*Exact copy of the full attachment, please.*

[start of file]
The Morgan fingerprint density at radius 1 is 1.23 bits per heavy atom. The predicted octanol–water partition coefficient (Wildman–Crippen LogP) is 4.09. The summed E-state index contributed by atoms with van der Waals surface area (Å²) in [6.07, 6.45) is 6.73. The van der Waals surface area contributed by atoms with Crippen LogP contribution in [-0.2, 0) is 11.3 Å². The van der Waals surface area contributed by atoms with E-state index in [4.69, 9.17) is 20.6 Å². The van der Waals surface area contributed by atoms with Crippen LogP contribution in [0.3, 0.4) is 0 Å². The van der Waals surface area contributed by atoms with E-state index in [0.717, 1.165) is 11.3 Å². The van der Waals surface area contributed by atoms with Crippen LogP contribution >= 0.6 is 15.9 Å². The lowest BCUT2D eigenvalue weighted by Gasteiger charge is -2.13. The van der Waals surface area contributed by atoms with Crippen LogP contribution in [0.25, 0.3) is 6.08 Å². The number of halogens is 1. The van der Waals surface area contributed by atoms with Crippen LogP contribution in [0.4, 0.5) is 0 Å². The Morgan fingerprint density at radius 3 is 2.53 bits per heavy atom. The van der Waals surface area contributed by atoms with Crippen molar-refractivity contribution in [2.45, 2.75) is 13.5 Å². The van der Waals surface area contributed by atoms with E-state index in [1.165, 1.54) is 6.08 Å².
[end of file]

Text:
The Morgan fingerprint density at radius 1 is 1.23 bits per heavy atom. The predicted octanol–water partition coefficient (Wildman–Crippen LogP) is 4.09. The summed E-state index contributed by atoms with van der Waals surface area (Å²) in [6.07, 6.45) is 6.73. The van der Waals surface area contributed by atoms with Crippen LogP contribution in [-0.2, 0) is 11.3 Å². The van der Waals surface area contributed by atoms with E-state index in [4.69, 9.17) is 20.6 Å². The van der Waals surface area contributed by atoms with Crippen LogP contribution in [0.3, 0.4) is 0 Å². The van der Waals surface area contributed by atoms with E-state index in [0.717, 1.165) is 11.3 Å². The van der Waals surface area contributed by atoms with Crippen LogP contribution >= 0.6 is 15.9 Å². The lowest BCUT2D eigenvalue weighted by Gasteiger charge is -2.13. The van der Waals surface area contributed by atoms with Crippen LogP contribution in [0.25, 0.3) is 6.08 Å². The number of halogens is 1. The van der Waals surface area contributed by atoms with Crippen LogP contribution in [0.4, 0.5) is 0 Å². The Morgan fingerprint density at radius 3 is 2.53 bits per heavy atom. The van der Waals surface area contributed by atoms with Crippen molar-refractivity contribution in [2.45, 2.75) is 13.5 Å². The van der Waals surface area contributed by atoms with E-state index in [1.165, 1.54) is 6.08 Å².